Toronto 2015: Lost Sydney Pollack film on Aretha Franklin leads docs section
More than 40 years ago, the late director Sydney Pollack began a movie about the recording of Aretha Franklin’s live double album “Amazing Grace” at the New Temple Missionary Baptist Church in Los Angeles.
But the sound and video were never adequately synced up, and the movie, also titled “Amazing Grace,” was lost to history.
The 1972 project has now been reclaimed and restored with the help of some new technology, and the finished film will be screened for the first time ever at the upcoming Toronto International Film Festival, part of a supersized lineup of 31 documentaries to premiere at the gathering.
Many of them, like “Amazing Grace,” will concern music. Multiple Oscar winner Barbara Kopple will debut her new movie “Miss Sharon Jones!” about the personal and professional struggles of the titular R&B singer, while the festival will also premiere on this continent “Thru You Princess,” Ido Haar’s film that tracks the Israeli YouTube mixologist Kutiman’s discovery of a New Orleans musician known as Princess Shaw.
The influence of Yo-Yo Ma, meanwhile, will be documented with the world premiere of “The Music of Strangers” the follow-up from Oscar winner Morgan Neville (“20 Feet from Stardom”) focusing on Ma’s Silk Road Ensemble collective, while the director Kahlil Joseph will examine a rather different musical genre in “The Reflektor Tapes,” a glimpse behind the scenes of the Arcade Fire record.
“It’s hard to say they’re capitalizing on a wave because they come from so many different places,” Thom Powers, who runs Toronto’s docs section, told The Times of the musical bent. “But in a year when “Amy” is the top-grossing documentary there’s certainly a lot of interest in these stories.”
Toronto has become a premiere launching pad for documentaries in recent years, with movies such as the 2013 Oscar nominee “The Act of Killing” and last year’s award-season favorites “Red Army” and “Finding Vivian Maier” making key stops there. Doc filmmaking has grown exponentially with the rise of digital filmmaking, offering deep reservoirs for a mega-fest like Toronto.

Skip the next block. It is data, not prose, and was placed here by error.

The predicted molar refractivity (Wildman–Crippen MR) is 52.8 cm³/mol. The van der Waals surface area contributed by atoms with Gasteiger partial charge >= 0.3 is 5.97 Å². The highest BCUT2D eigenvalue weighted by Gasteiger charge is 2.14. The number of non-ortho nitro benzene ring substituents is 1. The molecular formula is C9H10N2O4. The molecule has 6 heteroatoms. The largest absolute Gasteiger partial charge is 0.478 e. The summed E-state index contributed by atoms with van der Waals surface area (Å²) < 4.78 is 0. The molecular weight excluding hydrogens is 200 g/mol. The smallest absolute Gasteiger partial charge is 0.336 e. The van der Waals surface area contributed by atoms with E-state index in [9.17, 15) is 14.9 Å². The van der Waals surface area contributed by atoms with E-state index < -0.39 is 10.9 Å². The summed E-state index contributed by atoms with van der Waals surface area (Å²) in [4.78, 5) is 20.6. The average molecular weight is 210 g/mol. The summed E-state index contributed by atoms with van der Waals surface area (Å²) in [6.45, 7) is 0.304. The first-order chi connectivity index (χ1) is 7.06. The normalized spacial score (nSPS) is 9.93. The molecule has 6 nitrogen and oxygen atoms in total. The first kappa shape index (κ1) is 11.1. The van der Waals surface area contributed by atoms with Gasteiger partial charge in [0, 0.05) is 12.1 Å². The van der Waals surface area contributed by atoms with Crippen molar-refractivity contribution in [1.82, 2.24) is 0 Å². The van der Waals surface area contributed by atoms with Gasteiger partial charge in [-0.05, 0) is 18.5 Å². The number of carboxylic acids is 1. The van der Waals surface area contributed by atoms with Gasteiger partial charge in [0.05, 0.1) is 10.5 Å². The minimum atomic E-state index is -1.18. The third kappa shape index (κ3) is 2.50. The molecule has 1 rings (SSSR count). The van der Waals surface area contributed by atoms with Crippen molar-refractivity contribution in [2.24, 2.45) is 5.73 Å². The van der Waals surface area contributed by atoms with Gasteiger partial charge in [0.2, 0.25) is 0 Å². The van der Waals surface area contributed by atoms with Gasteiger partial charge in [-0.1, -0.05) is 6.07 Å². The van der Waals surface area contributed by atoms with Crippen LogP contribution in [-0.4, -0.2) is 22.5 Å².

The festival this year decided to reallocate slots in other sections and give more berths to nonfiction films; this year’s slate is more than 50% larger than the lineup in 2014.
In the same spirit as the Amy Winehouse film, the prolific director Amy Berg, fresh off the release of her controversial Hollywood-abuse movie “An Open Secret,” will unveil her Janis Joplin documentary “Janis: Little Girl Blue,” about the cut-short life of the American musical icon. That project, which features Cat Power reading the late musician’s letters. offers a counterpoint to a much-delayed dramatization of Janis Joplin’s life.
It’s hardly the only doc to offer a nonfiction response of sorts to a big Hollywood project. With the Josh Brolin-Jake Gyllenhaal epic “Everest” set to open the Venice Film Festival the week prior to TIFF, the Canadian fest will play “Sherpa,” Jennifer Peedom’s real-life look at the tragedy that struck 16 sherpas during an avalanche on Everest last year.
Other internationally themed tales dot the doc lineup. They include movies such as “He Named Me Malala,” Davis Guggenheim’s much anticipated look at the Pakistani Nobel Peace Prize winner Malala Yousafzai; “Winter on Fire,” Evgeny Afineevsky investigation into the revolutionary events that rocked Ukraine a year-and-a-half ago; and “Je Suis Charlie,” Emmanuel and Daniel Leconte’s movie that profiles many of the cartoonist victims in January’s Charlie Hebdo attacks.
In a similar geopolitical vein, the festival previously announced that Michael Moore’s military pic “Where to Invade Next,” a movie he shot and edited entirely on the sly, will make its world premiere at the festival.
“Grace,” meanwhile, will bring its own intrigue. The project was completed in part at the behest of late Atlantic Records producer Jerry Wexler, who died in 2008, and was overseen by producer Alan Elliott, who in recent years picked up the trail on what had been a vaulted Warner Bros. project. Pollack also died in 2008.
With renditions of “Mary Don’t You Weep” and “Climbing Higher Mountains,” Franklin’s record is one of the best-selling live gospel albums of all time. The movie, whose commercial-release plans are unclear, could take on an added echo of timeliness after President Obama’s rendition of “Amazing Grace” in South Carolina this summer.
Also on Tuesday, TIFF announced the films for Midnight Madness, its nocturnal genre slate. Among the world premieres this year are the horror anthology pic “Southbound,” the supernatural tale “The Devil’s Candy” and the slasher movie “The Girl in the Photographs,” executive produced by Wes Craven.
The 11-day Toronto gathering, which is celebrating its 40th anniversary this year, will kick off Sept. 10 with the world premiere of Jean-Marc Vallee’s wounded Wall Streeter tale “Demolition.”
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